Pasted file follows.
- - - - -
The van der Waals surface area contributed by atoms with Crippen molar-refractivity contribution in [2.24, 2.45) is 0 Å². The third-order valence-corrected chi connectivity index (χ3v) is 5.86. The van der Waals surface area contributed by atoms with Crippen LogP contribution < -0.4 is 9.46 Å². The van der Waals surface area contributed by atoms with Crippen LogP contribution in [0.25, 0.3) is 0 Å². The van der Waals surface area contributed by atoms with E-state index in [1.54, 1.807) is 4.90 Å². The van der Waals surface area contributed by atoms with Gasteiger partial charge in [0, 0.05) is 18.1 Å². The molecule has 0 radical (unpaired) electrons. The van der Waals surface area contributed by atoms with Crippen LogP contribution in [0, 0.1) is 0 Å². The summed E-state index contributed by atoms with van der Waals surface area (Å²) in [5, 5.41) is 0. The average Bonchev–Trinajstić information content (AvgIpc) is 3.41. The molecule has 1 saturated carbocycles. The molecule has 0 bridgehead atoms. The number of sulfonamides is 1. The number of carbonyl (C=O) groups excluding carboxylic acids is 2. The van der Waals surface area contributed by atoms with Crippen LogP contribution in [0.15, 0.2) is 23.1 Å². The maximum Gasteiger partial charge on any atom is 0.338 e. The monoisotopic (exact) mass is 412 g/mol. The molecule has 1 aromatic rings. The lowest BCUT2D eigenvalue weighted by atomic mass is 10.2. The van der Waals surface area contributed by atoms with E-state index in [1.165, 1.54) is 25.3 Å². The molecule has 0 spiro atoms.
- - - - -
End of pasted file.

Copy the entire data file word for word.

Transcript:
The van der Waals surface area contributed by atoms with Crippen molar-refractivity contribution in [2.24, 2.45) is 0 Å². The third-order valence-corrected chi connectivity index (χ3v) is 5.86. The van der Waals surface area contributed by atoms with Crippen LogP contribution < -0.4 is 9.46 Å². The van der Waals surface area contributed by atoms with Crippen LogP contribution in [0.25, 0.3) is 0 Å². The van der Waals surface area contributed by atoms with E-state index in [1.54, 1.807) is 4.90 Å². The van der Waals surface area contributed by atoms with Gasteiger partial charge in [0, 0.05) is 18.1 Å². The molecule has 0 radical (unpaired) electrons. The van der Waals surface area contributed by atoms with Crippen LogP contribution in [0, 0.1) is 0 Å². The summed E-state index contributed by atoms with van der Waals surface area (Å²) in [5, 5.41) is 0. The average Bonchev–Trinajstić information content (AvgIpc) is 3.41. The molecule has 1 saturated carbocycles. The molecule has 0 bridgehead atoms. The number of sulfonamides is 1. The number of carbonyl (C=O) groups excluding carboxylic acids is 2. The van der Waals surface area contributed by atoms with Crippen LogP contribution in [0.15, 0.2) is 23.1 Å². The maximum Gasteiger partial charge on any atom is 0.338 e. The monoisotopic (exact) mass is 412 g/mol. The molecule has 1 aromatic rings. The lowest BCUT2D eigenvalue weighted by atomic mass is 10.2. The van der Waals surface area contributed by atoms with E-state index in [1.165, 1.54) is 25.3 Å². The molecule has 0 spiro atoms.